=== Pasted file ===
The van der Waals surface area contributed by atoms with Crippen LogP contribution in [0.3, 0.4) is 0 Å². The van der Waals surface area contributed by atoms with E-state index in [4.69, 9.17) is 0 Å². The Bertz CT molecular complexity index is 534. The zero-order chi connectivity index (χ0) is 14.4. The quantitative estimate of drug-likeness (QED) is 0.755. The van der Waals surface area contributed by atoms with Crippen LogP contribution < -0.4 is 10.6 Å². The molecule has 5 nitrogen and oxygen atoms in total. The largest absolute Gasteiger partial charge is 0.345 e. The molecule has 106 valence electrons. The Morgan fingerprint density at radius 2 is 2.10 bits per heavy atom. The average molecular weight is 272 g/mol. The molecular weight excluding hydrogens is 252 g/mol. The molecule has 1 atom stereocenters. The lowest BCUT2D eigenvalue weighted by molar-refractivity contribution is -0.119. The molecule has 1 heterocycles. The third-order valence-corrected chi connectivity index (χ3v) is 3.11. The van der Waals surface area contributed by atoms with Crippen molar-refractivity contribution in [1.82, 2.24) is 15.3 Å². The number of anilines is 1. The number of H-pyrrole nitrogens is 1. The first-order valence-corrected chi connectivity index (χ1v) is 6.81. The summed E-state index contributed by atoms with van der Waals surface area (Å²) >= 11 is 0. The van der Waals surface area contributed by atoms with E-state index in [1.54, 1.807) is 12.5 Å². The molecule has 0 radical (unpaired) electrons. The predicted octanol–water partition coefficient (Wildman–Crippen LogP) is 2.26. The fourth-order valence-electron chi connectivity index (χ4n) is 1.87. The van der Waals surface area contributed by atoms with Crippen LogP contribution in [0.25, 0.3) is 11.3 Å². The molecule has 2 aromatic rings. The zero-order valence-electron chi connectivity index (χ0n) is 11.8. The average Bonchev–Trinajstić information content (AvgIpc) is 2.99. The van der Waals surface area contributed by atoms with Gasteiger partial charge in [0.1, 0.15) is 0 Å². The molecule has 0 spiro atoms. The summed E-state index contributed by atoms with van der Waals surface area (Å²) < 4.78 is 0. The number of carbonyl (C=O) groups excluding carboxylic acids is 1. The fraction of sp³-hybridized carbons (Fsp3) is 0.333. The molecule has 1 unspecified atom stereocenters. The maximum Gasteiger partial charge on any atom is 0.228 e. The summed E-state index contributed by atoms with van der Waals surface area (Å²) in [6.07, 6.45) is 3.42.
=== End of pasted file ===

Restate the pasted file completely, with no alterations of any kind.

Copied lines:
The van der Waals surface area contributed by atoms with Crippen LogP contribution in [0.3, 0.4) is 0 Å². The van der Waals surface area contributed by atoms with E-state index in [4.69, 9.17) is 0 Å². The Bertz CT molecular complexity index is 534. The zero-order chi connectivity index (χ0) is 14.4. The quantitative estimate of drug-likeness (QED) is 0.755. The van der Waals surface area contributed by atoms with Crippen LogP contribution < -0.4 is 10.6 Å². The molecule has 5 nitrogen and oxygen atoms in total. The largest absolute Gasteiger partial charge is 0.345 e. The molecule has 106 valence electrons. The Morgan fingerprint density at radius 2 is 2.10 bits per heavy atom. The average molecular weight is 272 g/mol. The molecular weight excluding hydrogens is 252 g/mol. The molecule has 1 atom stereocenters. The lowest BCUT2D eigenvalue weighted by molar-refractivity contribution is -0.119. The molecule has 1 heterocycles. The third-order valence-corrected chi connectivity index (χ3v) is 3.11. The van der Waals surface area contributed by atoms with Crippen molar-refractivity contribution in [1.82, 2.24) is 15.3 Å². The number of anilines is 1. The number of H-pyrrole nitrogens is 1. The first-order valence-corrected chi connectivity index (χ1v) is 6.81. The summed E-state index contributed by atoms with van der Waals surface area (Å²) >= 11 is 0. The van der Waals surface area contributed by atoms with E-state index in [1.54, 1.807) is 12.5 Å². The molecule has 0 radical (unpaired) electrons. The predicted octanol–water partition coefficient (Wildman–Crippen LogP) is 2.26. The fourth-order valence-electron chi connectivity index (χ4n) is 1.87. The van der Waals surface area contributed by atoms with Crippen LogP contribution in [0.25, 0.3) is 11.3 Å². The molecule has 2 aromatic rings. The zero-order valence-electron chi connectivity index (χ0n) is 11.8. The average Bonchev–Trinajstić information content (AvgIpc) is 2.99. The van der Waals surface area contributed by atoms with Gasteiger partial charge in [0.1, 0.15) is 0 Å². The molecule has 0 spiro atoms. The summed E-state index contributed by atoms with van der Waals surface area (Å²) < 4.78 is 0. The number of carbonyl (C=O) groups excluding carboxylic acids is 1. The fraction of sp³-hybridized carbons (Fsp3) is 0.333. The molecule has 1 unspecified atom stereocenters. The maximum Gasteiger partial charge on any atom is 0.228 e. The summed E-state index contributed by atoms with van der Waals surface area (Å²) in [6.07, 6.45) is 3.42.